Observations

The largest Moon for 2008 causes high tides

Close up of the Moon near the Sea of Tranquillity. The approximate location of the landing of Apollo 11 in July 1969 is marked with an X. Image Nick Lomb

Close up of the Moon near the Sea of Tranquillity. The approximate location of the landing of Apollo 11 in July 1969 is marked with an X. Image Nick Lomb

On Friday and Saturday evenings 12 & 13 December 2008 the full Moon appeared unusually large. This was because the time when the Moon was closest to Earth (perigee) and hence at its largest almost coincided with the time of the full Moon. Perigee was at 9:00 am (eastern summer time) while the instant of full Moon was a few hours earlier at 3:37 am on 13 December 2008.

Where to look for the Moon was discussed by your blogger on Channel 7’s Sunrise with Melissa Barr and David Koch Friday 12 December 2008.

Perigee and full Moon do not normally coincide as they follow different periods. The time from one full Moon to the next is on average 29 days 12 hours 44 minutes while the time from one perigee to the next is on average 27 days 13 hours 19 minutes. The two days difference in periods means that they will quickly get out out of step and may take a year or so to coincide again. The former period is technically known as the synodic month while the latter is the anomalistic month.

Drawing of tides due to the Moon and also assistance from the Sun. Drawing Nick Lomb

Tides are mainly due to the Moon but there is also some assistance from the Sun. Drawing Nick Lomb

There are always higher tides than normal at full Moon as the Sun and the Moon are in the one line, albeit they are on opposite sides of the Earth. The Moon being much closer to the Earth than the Sun has a greater effect in creating tides than the Sun, but the Sun also has a effect and when they combine at full Moon or new Moon we have king tides. On this full Moon, as discussed above, the Moon was at perigee, at its closest to Earth, so it pulled on the oceans more than usual. Plus it was near the summer solstice when the Sun is at its highest in the sky and the full Moon at its lowest. This also added to the tides. All in all it is not surprising that in Sydney there have been tides of over 2 metres over the last few days and the sea walls of a number of unit blocks have been seriously damaged by the high water.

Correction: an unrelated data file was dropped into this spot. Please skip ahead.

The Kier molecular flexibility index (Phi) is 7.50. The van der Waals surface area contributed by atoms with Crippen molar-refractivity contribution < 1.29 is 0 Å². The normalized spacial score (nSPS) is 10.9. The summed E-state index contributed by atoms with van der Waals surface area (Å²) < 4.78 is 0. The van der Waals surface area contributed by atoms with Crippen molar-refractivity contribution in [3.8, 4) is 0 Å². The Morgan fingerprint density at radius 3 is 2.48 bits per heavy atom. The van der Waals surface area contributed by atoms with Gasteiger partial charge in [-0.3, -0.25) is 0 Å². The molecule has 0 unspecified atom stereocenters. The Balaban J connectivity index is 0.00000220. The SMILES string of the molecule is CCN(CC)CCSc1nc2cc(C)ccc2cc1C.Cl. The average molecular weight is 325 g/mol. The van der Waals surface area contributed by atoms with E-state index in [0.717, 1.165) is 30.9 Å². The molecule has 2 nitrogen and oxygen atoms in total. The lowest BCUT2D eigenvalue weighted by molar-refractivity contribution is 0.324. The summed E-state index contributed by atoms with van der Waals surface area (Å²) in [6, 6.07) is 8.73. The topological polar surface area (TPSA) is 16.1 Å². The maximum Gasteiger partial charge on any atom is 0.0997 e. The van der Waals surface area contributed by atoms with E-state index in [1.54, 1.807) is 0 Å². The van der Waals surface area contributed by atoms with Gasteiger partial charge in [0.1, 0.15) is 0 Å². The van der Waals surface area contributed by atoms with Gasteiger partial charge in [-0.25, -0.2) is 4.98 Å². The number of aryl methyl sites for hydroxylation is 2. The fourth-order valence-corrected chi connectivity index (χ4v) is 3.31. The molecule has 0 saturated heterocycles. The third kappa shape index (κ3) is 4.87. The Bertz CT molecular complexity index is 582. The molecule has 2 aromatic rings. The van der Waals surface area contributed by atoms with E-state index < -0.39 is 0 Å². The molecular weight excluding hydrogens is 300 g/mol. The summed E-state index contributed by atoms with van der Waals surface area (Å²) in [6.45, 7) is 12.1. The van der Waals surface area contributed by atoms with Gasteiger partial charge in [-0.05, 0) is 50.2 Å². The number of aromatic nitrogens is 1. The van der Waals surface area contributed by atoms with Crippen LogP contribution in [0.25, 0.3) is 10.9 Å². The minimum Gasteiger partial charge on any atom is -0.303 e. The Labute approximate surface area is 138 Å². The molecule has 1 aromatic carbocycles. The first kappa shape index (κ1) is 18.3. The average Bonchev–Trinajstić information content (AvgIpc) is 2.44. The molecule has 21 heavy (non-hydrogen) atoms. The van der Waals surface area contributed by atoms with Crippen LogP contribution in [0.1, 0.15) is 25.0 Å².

6 responses to “The largest Moon for 2008 causes high tides

  • Hi Nick
    Surely the high tides are higher on new moon when the moon and the sun are on the same “side “of the earth and therefore combine their gravitational pull?

    • Hello John. Remember there are two tidal bulges due to the Moon, one directly below the Moon and one on the opposite side of the Earth to the Moon. Similarly there are two (smaller) tidal bulges due to the Sun. Whenever the Sun and the Moon are in the one line, either at new or full Moon, the two sets of tidal bulges overlap and reinforce each other giving us have higher than normal tides.

  • Hi Nick,

    So there is a third variable, that of the sun’s height in our sky? So the solstice is important for latitudes greater than 22 degrees since at those latitudes, the highest the sun gets in our sky is at the solstice.

    So full moon+ perigee + solstice = really high tides! (and low?)

    Thanks for this great info.

    • Hello Greg. There are a number of factors involved in determining the tides, but these are amongst the most important. Note that as far as the tides are concerned full Moon and new Moon are equivalent.

  • Hello Phil. The Sun being further away it has less of an effect than the Moon, but it still acts the same way. So it will have more of an effect on the tides when it is closer, that is when the Earth is near perigee, than when it is further, that is the Earth is near apogee. When the Sun and Moon are in the one line as at full Moon or new Moon, their effects add. When they are at right angles to each other as at first or last quarter phase, than the Sun will act to reduce the effect of the Moon on the tides.

  • Nick

    “…but the Sun also has a effect and when they combine at full Moon or new Moon we have king tides.”

    The earth is in an elliptical orbit around the sun so I was wondering when the highest possible tide would occur?

    Earth at sun apogee – moon at perigee and full moon
    Earth at sun perigee – moon at perigee and full moon

    my instinct tells me that the sun should be furtherest away (earth at sun apogee) so it dilutes the moon’s gravitational pull the least.

    Cheers
    Phil

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